Transparency Item: The Perspectives section of the Graphic is comprised of articles based on opinion. This is the opinion and perspective of the writer.
If one seeks excitement, they shall find it in New York. If it is adventure, California. But if one pursues enlightenment, it lies waiting in Utah’s desert.
In seemingly cloudless skies, lightning ripples across in surreal fashion. To the common traveler, weather on the interstate does not function according to natural laws but rather divine will.
Even the plants radiate an energy — a vibration. A loosely mythical sense in my mind cannot help but acknowledge that the plants have a consciousness. A particularly judgmental Sand Sage once gave me a glare after I played too loud a song. Their California cousins, the White Sage, are far more polite, with sweet-smelling shoots that hum in the wind and love music of all kinds.
This is the last expanse. The last bit of Mother Nature that has not been tamed or flooded or damned.
This feels like God’s country in the most vivid use of the term.
There is a road that passes through this portion of the state: Interstate 70. It starts at the edge of Green River, which is more a collection of gas stations than a town. Outside Green River, there is a sign that reads: “No services next 106 miles.”
Driving West, I-70 crosses the rocky barren of the Colorado plateau. In the distance, huge stone shelves hang over the horizon like a foreboding remnant of some long-forgotten ancient people.
South of I-70 is Arches National Park, where tourists in gym shoes organize lines to gather Instagrammable content at the Delicate Arch. Elsewhere in the park is the aforementioned Devil’s Garden. Hikers far enough on the trail will find a sign that reads: “Caution. Primitive trail. Difficult hiking.”
You can feel it even in your fragile machine of plastic and low-grade steel as it hurtles down at 85 miles per hour on and around the sweeping turns of I-70. Up and down anticlines that have witnessed millions of years of mortality. There are no trees that bear fruit — those who witnessed Genesis know what happens when they offer humankind an apple.
Your tongue sticks to the roof of your mouth when the window is down because there is no moisture in this air. Even with companions in the car, nothing seems to drown out the deafening silence.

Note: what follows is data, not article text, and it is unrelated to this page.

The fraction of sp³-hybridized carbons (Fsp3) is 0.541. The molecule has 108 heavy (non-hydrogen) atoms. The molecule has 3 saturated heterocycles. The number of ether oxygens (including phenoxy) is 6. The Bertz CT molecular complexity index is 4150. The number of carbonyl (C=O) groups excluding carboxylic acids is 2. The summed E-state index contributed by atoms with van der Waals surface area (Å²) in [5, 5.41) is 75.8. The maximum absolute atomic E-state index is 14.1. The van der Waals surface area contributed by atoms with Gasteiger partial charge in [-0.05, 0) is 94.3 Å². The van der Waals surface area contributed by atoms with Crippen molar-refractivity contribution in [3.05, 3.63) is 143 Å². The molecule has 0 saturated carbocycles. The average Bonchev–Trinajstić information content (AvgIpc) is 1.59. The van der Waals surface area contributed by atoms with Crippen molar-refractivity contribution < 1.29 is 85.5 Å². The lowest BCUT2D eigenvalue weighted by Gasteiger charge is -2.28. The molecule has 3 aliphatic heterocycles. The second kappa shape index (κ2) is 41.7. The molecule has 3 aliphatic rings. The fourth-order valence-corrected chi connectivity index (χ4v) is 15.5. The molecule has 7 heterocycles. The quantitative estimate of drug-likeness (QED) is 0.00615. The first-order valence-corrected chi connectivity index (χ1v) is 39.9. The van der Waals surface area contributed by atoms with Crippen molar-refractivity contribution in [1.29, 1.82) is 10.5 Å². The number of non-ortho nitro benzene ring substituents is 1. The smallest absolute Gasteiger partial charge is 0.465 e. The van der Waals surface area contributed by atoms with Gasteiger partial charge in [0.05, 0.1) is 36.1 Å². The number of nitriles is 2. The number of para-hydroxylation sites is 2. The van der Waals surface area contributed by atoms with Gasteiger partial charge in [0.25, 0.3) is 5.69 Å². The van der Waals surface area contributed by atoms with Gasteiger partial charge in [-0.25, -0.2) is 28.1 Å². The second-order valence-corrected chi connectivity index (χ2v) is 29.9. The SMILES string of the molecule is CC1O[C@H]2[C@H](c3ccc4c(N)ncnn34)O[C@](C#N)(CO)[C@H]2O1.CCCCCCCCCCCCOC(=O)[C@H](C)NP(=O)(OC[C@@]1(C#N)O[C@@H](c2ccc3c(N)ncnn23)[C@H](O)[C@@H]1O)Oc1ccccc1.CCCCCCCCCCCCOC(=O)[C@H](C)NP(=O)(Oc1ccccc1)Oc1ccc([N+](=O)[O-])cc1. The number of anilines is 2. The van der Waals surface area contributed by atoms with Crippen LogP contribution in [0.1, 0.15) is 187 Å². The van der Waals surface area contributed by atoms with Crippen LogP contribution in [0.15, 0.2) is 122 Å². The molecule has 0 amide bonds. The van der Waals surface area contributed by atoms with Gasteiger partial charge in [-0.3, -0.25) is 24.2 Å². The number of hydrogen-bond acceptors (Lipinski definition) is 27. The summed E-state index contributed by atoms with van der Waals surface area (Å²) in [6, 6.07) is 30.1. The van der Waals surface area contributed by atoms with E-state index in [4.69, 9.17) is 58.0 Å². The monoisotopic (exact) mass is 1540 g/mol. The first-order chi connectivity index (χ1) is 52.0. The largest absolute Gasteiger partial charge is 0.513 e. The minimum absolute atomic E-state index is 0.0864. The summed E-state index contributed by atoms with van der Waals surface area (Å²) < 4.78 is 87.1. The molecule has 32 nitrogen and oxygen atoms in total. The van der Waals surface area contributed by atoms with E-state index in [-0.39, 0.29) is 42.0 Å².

Finally, it creeps up on you — the sense that those layers of engineered plastic that make up your car are the only thing that lay in between you and sheer, utter nothingness.
I’ve done this drive twice. Once with two old friends, once by myself. When I was with friends, they drove, and I slept through it. When I was alone, I felt as if I was dreaming.
Then, the climbing is done. I-70 crosses over the Tushar Mountain, reaching its terminus. Behind: a vast, gaping canyon. In front is Interstate 15, running North-South. North is Salt Lake City andski resorts. South is Zion National Park and the beginnings of the Mojave Desert.
There is greenery now and towns whose billboards assure they are a viable destination for travelers — Beaver, Utah is the most notorious culprit. But the greenery is of the fraught, arid kind, and the towns are specks on the seemingly ethereal horizon.
At the Southwest edge of Utah, I-15 passes the outskirts of Zion National Park. I stayed in Zion for two nights in a campsite on the Northern edge of the park.
Elevation at the Northern edge of Zion is almost 8,000 feet above sea level, according to the National Park Service. It’s the kind of elevation that wakes the ill-adjusted — such as myself — up in the middle of the night, gasping for air that is too thin. The hills and rock formations are notable in the sense that they bear a striking resemblance to dragons that have settled down for a millennia-long rest.
Beyond Zion, I-15 bleeds into the Northern corner of Arizona and her great canyons and winding roads. Beyond that lies Nevada and the Mojave.
Las Vegas’ neon signs are far removed in geography from the midsummer’s dream of the barren land that is Utah. And yet, even beyond Nevada, on California’s coast, if one listens quite carefully, one may still hear a rather polite White Sage preaching the word of God’s country.
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